What savers can do about low interest rates

Some accounts pay as little as 0.05%...

Updated: 

What savers can do about low interest rates

When you're saving for something, it can be tricky to find money to put away to reach your target, so any interest earned is an important bonus. However, the low interest rates on offer for the last few years haven't made it any easier.

The rates available from ISAs, bonds and easy-access savings accounts are all at or near their lowest levels, according to new research from the BBC and the Saving Champion website.

They found the average rate for an easy-access savings account dropped from 3% in 2012 to under 1.3% now. Rates for other types of savings were also very low.

Even worse, some accounts pay as little as 0.05% - you'd need to tuck away £100 for a year to get just five pence.

What you can do to boost the interest on your savings

Find out what you're currently earning

The first thing to do is check the rate you're currently getting. Don't be surprised if it's less than you think as unless you chose a fixed-rate interest account, the bank or building society can change what it pays at any time. The rate on many accounts also drops dramatically when bonus or fixed periods end.

If it's low, then it's worth seeing if there's a better option.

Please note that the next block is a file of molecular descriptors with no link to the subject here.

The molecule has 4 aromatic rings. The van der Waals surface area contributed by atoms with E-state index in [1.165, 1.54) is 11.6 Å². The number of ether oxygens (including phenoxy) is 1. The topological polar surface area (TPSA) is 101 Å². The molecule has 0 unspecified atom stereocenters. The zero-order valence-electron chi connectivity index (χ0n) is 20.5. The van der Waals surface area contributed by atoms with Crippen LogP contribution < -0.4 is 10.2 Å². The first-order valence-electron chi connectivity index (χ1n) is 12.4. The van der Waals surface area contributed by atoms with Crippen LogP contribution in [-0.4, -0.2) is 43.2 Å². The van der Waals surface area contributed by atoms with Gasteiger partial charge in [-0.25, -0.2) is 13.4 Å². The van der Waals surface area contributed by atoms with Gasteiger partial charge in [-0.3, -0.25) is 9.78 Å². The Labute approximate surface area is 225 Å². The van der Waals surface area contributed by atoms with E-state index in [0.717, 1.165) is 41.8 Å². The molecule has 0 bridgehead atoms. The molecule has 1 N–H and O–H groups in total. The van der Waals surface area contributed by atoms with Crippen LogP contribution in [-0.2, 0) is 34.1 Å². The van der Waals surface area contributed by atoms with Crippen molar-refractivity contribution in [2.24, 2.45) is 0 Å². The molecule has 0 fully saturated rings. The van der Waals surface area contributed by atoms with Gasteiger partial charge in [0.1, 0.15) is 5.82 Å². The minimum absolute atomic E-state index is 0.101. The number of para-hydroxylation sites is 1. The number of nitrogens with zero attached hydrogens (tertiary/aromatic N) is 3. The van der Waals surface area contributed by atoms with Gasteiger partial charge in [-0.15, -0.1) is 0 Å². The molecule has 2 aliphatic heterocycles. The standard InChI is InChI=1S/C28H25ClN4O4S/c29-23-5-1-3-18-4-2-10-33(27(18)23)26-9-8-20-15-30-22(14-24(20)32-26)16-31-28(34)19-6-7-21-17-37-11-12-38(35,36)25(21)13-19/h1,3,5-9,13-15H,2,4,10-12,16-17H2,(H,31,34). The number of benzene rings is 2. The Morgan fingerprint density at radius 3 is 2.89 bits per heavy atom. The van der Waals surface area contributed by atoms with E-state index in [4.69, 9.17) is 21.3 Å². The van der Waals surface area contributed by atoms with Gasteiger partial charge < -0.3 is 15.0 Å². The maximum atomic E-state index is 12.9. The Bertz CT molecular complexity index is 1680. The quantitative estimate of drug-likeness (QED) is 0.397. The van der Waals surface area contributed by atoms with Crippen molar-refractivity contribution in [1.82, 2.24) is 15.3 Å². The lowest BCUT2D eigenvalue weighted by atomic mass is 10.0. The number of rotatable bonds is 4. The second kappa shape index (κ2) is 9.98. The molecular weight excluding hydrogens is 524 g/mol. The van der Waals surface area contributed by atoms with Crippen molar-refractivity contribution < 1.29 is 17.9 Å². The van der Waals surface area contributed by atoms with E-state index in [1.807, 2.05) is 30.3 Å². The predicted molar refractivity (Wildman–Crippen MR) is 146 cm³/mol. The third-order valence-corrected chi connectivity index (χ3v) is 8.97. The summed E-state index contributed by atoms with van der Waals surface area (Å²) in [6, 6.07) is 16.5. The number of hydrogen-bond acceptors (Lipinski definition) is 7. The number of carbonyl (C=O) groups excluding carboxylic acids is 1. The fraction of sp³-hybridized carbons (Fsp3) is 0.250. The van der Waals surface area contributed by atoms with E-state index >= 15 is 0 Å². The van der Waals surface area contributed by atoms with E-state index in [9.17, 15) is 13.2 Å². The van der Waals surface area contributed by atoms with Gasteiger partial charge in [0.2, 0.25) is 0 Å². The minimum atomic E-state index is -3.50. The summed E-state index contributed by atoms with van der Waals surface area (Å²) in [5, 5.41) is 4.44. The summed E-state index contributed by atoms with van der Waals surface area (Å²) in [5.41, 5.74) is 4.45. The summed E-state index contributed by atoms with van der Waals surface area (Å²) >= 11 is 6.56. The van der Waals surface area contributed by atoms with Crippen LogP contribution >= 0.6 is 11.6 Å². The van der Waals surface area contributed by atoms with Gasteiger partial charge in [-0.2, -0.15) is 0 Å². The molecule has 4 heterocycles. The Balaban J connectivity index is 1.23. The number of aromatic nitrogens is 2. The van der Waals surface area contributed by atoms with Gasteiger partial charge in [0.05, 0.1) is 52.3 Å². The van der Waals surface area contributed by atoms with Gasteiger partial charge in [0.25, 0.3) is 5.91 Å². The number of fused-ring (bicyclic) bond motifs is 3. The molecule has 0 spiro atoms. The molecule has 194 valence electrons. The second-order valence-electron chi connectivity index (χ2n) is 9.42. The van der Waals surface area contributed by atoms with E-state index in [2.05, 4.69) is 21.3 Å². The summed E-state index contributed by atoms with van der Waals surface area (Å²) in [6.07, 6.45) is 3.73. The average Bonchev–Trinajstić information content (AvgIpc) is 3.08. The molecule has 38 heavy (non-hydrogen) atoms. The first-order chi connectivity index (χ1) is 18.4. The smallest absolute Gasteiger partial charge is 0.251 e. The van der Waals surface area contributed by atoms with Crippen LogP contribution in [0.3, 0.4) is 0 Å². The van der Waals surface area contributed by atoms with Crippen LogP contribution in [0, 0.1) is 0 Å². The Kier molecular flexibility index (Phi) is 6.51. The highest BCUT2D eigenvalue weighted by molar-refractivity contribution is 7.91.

Find the highest rates of interest

You might be able to move your savings to a better account with your current bank, but first take a look at normal bank accounts.

Though you wouldn't necessarily have expected current accounts to offer decent rates, there's so much competition right now that some banks are offering up to 5% interest – alongside extras such as cashback and switching bonuses.

Different decisions for those with big savings

The amount of money you can save in current accounts can be quite low, so if you have a bigger pot you should still see if you can move your money to a better rate elsewhere.

ISAs still have benefits, but since April this year, basic rate tax payers can earn £1,000 in interest and not pay tax on it. With the current rates so low, you'd need a lot of money before you earned that much interest – though higher rate tax payers only have an allowance of £500.

Top rates for regular savers

It's also worth seeing if you can open a high-interest regular saver. Some banks have these accounts exclusively for their customers and offer rates as high as 6%. These are perfect for anyone saving gradually – though you usually can't get the money until the 12-month period ends.

Regular savings accounts explained

https://www.moneyadviceservice.org.uk/en/articles/regular-savings-accounts

How you can save more money

Interest helps you reach your savings goal, but you still need to be putting money aside each month. The best way to maximise this is to take the time to work out how much you can afford to save.

Often we end up spending throughout the month, and whatever is left goes towards any bigger purchases.

Instead, use a budget planner to work out how much of your salary goes on bills and essentials like food and transport; whatever is left is what you've got to spend for the next four weeks.

If you set yourself an allowance and stick to it, you should be left with a fixed chunk you can put into savings – in fact, setting up a standing order and moving that money every month to a different account can make a huge difference.

This article is provided by the Money Advice Service.



Are Low Interest Rates, QE Still Useful?